Over the course of an afternoon, Jeff printed several bracelets already designed and made available by Makerbot, to the oohs and aahs of his appreciative audience. Depending on the complexity of the design, the printing process took from 12 to twenty minutes and wasn’t without a few hiccups; Jeff had to tweak the process several times, highlighting a few of the common criticisms of 3D technology. First off, the process isn’t quite as automated as people think it is. Jeff noted that, basically, 3D printing is a high-tech way of hand making things. And second, even the machinery intended for home use is a bit more technologically sophisticated than people think – it requires some know-how to understand how to use these things. And trouble-shooting is a necessary part of the process.
But there are other high-tech uses for 3D technology outside the hobby market – architecture firm Diller, Scofidio + Renfro have apparently been using a more complicated version of the printing process, called rapid prototyping, to test out their design for the new Broad Collection Museum in downtown LA.
But if architects and designers can use 3D printing to make their own designs, surely it’s only a matter of time before others are copying their famous products too, right? On the heels of design copyright issues like last month’s uproar over independent designer Doug Johnston’s artisanal baskets being copied by big box retailer Target, should designers be worried now about their products being replicated at home too?
Andy Ogden, the Chair of Industrial Design at the Art Center College of Design, says not yet. Speaking to Frances, Ogden says that “I used to work at Walt Disney Research and Development, and we couldn’t figure out how they would make anything more complicated than a toothbrush because it’s pretty hard.” He says that desktop 3D printing is currently only capable of making monolithic objects – objects made from just one material.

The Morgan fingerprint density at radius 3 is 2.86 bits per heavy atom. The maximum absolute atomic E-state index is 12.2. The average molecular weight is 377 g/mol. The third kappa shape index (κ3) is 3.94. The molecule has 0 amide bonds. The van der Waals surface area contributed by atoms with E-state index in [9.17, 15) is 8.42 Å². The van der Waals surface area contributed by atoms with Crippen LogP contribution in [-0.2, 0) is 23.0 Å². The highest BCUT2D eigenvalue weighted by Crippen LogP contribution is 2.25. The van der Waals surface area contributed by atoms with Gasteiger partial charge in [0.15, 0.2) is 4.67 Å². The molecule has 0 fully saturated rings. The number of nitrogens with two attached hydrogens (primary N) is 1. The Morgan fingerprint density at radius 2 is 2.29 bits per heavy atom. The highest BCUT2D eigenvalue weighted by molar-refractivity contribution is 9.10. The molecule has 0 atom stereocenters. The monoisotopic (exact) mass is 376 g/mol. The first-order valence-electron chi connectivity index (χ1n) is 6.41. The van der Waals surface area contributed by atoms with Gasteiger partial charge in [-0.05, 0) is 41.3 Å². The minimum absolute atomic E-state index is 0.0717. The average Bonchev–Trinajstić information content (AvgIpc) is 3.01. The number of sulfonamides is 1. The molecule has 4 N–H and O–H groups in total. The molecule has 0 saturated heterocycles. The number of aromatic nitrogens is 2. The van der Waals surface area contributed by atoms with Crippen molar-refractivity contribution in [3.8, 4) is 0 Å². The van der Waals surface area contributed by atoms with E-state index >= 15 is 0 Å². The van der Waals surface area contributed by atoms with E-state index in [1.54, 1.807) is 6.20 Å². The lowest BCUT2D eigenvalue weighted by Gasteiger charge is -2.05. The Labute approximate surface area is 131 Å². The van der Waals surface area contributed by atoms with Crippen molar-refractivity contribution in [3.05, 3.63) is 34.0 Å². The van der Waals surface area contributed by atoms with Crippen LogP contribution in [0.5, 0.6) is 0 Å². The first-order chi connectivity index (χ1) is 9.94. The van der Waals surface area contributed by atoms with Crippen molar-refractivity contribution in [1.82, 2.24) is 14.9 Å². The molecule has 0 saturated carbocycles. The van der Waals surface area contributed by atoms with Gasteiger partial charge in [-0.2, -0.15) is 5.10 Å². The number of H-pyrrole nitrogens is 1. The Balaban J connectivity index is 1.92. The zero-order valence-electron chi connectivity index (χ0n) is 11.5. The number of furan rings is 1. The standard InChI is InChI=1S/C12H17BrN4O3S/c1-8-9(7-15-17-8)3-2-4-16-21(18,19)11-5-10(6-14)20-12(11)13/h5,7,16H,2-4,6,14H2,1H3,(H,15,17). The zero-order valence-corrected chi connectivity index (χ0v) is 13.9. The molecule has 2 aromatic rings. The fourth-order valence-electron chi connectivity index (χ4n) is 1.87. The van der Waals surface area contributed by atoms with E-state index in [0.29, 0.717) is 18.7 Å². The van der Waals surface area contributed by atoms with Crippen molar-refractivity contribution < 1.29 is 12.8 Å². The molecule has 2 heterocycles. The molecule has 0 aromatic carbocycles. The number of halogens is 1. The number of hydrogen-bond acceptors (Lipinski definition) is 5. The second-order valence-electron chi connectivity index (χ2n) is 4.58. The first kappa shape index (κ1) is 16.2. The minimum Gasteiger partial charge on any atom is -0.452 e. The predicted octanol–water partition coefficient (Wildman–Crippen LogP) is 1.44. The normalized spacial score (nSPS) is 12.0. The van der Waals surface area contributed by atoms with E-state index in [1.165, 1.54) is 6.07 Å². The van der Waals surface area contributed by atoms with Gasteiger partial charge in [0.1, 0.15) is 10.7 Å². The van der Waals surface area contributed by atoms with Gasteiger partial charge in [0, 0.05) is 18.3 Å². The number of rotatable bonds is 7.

Ogden suggested that we were more likely to see new options for small-scale production for designers, rather than at-home reproduction. Comparing consumer ink jet printers to those used to print beautiful full-color books, Ogden thinks we might someday order a fully customizable product online from an independent designer, who would then custom print the product for every order. Since even the average toothbrush now comes in multiple colors, shapes and materials, don’t plan on making your own Philippe Starck toothbrush anytime soon.
Commune Tells its Story
Los Angeles has long been intensely stimulating for designers — fueled by a combination of relatively cheap working space, openness to diverse expression and ways of working, access to a base of craftspeople and manufacturers brought here by Hollywood and aerospace; and of course the sense of liberation embodied in its inside-outside living and its open, sunny skies. Even as LA gets more dense and, in some ways, more constrained, that sense of opportunity to create still pulses through region. But in an increasingly crowded community it can also be hard for emerging designers to get their voices heard.